Psalm 105: 37 Then he brought Israel out with silver and gold, and there was no one among their tribes who stumbled. 38 Egypt was glad when they departed, for dread of them had fallen upon it. 39 He spread a cloud for a covering, and fire to give light by night. 40 They asked, and he brought quails, and gave them food from heaven in abundance. 41 He opened the rock, and water gushed out; it flowed through the desert like a river. 42 For he remembered his holy promise, and Abraham, his servant. 43 So he brought his people out with joy, his chosen ones with singing. 44 He gave them the lands of the nations, and they took possession of the wealth of the peoples, 45 that they might keep his statutes and observe his laws. Praise the LORD!
What sticks out for me in this passage is the neat and tidy nature of this narrative. The ugly, messy parts have been stripped out. V.40 mentions quail the people received. Well, what it doesn’t mention is the reason for this mass of quail. God sent the quail because the people were grumbling about having to eat manna all the time, but no meat. Fine. So God made the people eat so much quail it made them sick. The quail wasn’t a gift but a form of punishment for complaining against God.
V.41 mentions God bringing forth water from a rock, which he did through Moses. However, the second time Moses tried this, he struck the rock twice, not once. God perceived this second strike as a form of faithlessness on Moses’ part. It was a principal reason why Moses was not allowed to actually enter the Promised Land after leading the people for 40 years on the way. There is more, but I’ll move on.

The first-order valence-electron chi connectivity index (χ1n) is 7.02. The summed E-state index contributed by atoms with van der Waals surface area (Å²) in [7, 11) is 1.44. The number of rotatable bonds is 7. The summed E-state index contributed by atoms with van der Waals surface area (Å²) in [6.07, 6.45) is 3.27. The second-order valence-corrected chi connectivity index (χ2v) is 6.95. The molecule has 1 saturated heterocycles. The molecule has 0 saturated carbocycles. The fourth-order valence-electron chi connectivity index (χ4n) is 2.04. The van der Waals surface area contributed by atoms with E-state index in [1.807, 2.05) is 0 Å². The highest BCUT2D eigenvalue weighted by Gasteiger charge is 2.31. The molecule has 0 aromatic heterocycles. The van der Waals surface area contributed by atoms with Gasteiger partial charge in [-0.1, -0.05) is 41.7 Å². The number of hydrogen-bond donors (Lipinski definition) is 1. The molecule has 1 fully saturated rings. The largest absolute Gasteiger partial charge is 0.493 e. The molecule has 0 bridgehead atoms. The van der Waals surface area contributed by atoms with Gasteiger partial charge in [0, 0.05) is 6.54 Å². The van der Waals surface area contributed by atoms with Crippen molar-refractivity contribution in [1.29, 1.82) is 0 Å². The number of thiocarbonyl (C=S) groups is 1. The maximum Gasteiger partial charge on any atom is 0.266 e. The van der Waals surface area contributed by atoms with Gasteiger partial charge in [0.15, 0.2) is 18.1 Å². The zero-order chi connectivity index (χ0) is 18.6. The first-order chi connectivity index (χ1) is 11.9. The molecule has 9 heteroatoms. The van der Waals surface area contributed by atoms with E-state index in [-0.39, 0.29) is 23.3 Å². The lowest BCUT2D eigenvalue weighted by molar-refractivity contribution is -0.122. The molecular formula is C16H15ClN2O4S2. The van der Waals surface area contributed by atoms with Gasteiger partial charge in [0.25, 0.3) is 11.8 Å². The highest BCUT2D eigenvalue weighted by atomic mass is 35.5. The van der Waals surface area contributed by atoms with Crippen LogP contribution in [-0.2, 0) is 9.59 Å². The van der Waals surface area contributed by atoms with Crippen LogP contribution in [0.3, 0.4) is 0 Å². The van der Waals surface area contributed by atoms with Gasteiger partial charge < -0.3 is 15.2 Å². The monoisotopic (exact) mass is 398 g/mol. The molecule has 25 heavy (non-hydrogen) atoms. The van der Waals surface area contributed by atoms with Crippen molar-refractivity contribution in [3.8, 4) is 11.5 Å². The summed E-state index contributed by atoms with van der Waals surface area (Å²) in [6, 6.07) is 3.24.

One of the things I like most about bible stories is the messiness the stories reveal. God and the Israelites fight about as much as they get along. People rebel against God more than they follow him. God spends much of the Old Testament commanding the Israelites to kill every man, woman, and child – even livestock – among the tribes already occupying the Promised Land. “Leave nothing alive” is a common refrain. God even gets mad when the Israelites don’t kill EVERYTHING. Yet today we say “God is love”. God is indeed love and mercy and compassion, but God is much more. God is also fierce and jealous and ready to take his own people out when they fall short of faith.
And in some ways, this dimension of God appeals to me. A nice, neat God at the foundation of a nice, neat faith doesn’t appeal. Life isn’t nice and neat and tidy and predictable, so neither is our God. Some of you reading this post won’t like me saying so. Okay. But even a cursory reading of the bible, from beginning to end, reveals a complicated God that resists being domesticated to our ideals of who believe God should be.